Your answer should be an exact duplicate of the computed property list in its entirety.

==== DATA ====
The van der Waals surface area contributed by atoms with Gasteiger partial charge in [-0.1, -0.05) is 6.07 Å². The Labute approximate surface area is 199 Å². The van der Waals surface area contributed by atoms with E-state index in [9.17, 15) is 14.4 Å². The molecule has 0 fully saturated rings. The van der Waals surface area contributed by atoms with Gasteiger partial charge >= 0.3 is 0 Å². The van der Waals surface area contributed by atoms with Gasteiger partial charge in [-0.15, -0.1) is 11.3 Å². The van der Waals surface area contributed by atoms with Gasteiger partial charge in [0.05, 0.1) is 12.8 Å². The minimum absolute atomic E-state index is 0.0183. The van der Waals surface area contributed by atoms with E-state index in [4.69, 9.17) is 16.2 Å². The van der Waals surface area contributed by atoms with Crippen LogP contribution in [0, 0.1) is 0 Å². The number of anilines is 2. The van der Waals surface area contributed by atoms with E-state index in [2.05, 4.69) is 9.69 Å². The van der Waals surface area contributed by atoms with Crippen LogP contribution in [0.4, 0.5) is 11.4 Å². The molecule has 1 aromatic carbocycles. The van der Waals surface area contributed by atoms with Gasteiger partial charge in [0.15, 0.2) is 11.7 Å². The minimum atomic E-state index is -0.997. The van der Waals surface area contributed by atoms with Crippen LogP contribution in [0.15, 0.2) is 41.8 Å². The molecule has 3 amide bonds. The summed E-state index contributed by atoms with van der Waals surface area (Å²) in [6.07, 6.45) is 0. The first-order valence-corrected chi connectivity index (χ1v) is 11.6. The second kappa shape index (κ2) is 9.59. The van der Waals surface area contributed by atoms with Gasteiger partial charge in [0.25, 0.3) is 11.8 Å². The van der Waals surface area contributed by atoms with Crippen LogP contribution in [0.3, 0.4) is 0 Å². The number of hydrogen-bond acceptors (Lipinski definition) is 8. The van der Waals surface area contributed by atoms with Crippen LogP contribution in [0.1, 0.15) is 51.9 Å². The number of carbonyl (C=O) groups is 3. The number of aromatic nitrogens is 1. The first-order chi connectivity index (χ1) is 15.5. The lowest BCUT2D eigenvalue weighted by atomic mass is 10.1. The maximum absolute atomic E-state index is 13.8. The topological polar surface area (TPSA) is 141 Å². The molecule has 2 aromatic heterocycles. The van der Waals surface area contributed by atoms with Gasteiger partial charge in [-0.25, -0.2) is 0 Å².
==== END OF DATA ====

The van der Waals surface area contributed by atoms with Gasteiger partial charge in [-0.1, -0.05) is 6.07 Å². The Labute approximate surface area is 199 Å². The van der Waals surface area contributed by atoms with E-state index in [9.17, 15) is 14.4 Å². The molecule has 0 fully saturated rings. The van der Waals surface area contributed by atoms with Gasteiger partial charge >= 0.3 is 0 Å². The van der Waals surface area contributed by atoms with Gasteiger partial charge in [-0.15, -0.1) is 11.3 Å². The van der Waals surface area contributed by atoms with Gasteiger partial charge in [0.05, 0.1) is 12.8 Å². The minimum absolute atomic E-state index is 0.0183. The van der Waals surface area contributed by atoms with E-state index in [4.69, 9.17) is 16.2 Å². The van der Waals surface area contributed by atoms with Crippen LogP contribution in [0, 0.1) is 0 Å². The number of anilines is 2. The van der Waals surface area contributed by atoms with E-state index in [2.05, 4.69) is 9.69 Å². The van der Waals surface area contributed by atoms with Crippen LogP contribution in [0.4, 0.5) is 11.4 Å². The molecule has 1 aromatic carbocycles. The van der Waals surface area contributed by atoms with Gasteiger partial charge in [0.15, 0.2) is 11.7 Å². The minimum atomic E-state index is -0.997. The van der Waals surface area contributed by atoms with Crippen LogP contribution in [0.15, 0.2) is 41.8 Å². The molecule has 3 amide bonds. The summed E-state index contributed by atoms with van der Waals surface area (Å²) in [6.07, 6.45) is 0. The first-order valence-corrected chi connectivity index (χ1v) is 11.6. The second kappa shape index (κ2) is 9.59. The van der Waals surface area contributed by atoms with Gasteiger partial charge in [0.25, 0.3) is 11.8 Å². The van der Waals surface area contributed by atoms with Crippen LogP contribution in [0.3, 0.4) is 0 Å². The number of hydrogen-bond acceptors (Lipinski definition) is 8. The van der Waals surface area contributed by atoms with Crippen LogP contribution in [0.1, 0.15) is 51.9 Å². The number of carbonyl (C=O) groups is 3. The number of aromatic nitrogens is 1. The first-order chi connectivity index (χ1) is 15.5. The lowest BCUT2D eigenvalue weighted by atomic mass is 10.1. The maximum absolute atomic E-state index is 13.8. The topological polar surface area (TPSA) is 141 Å². The molecule has 2 aromatic heterocycles. The van der Waals surface area contributed by atoms with Gasteiger partial charge in [-0.25, -0.2) is 0 Å².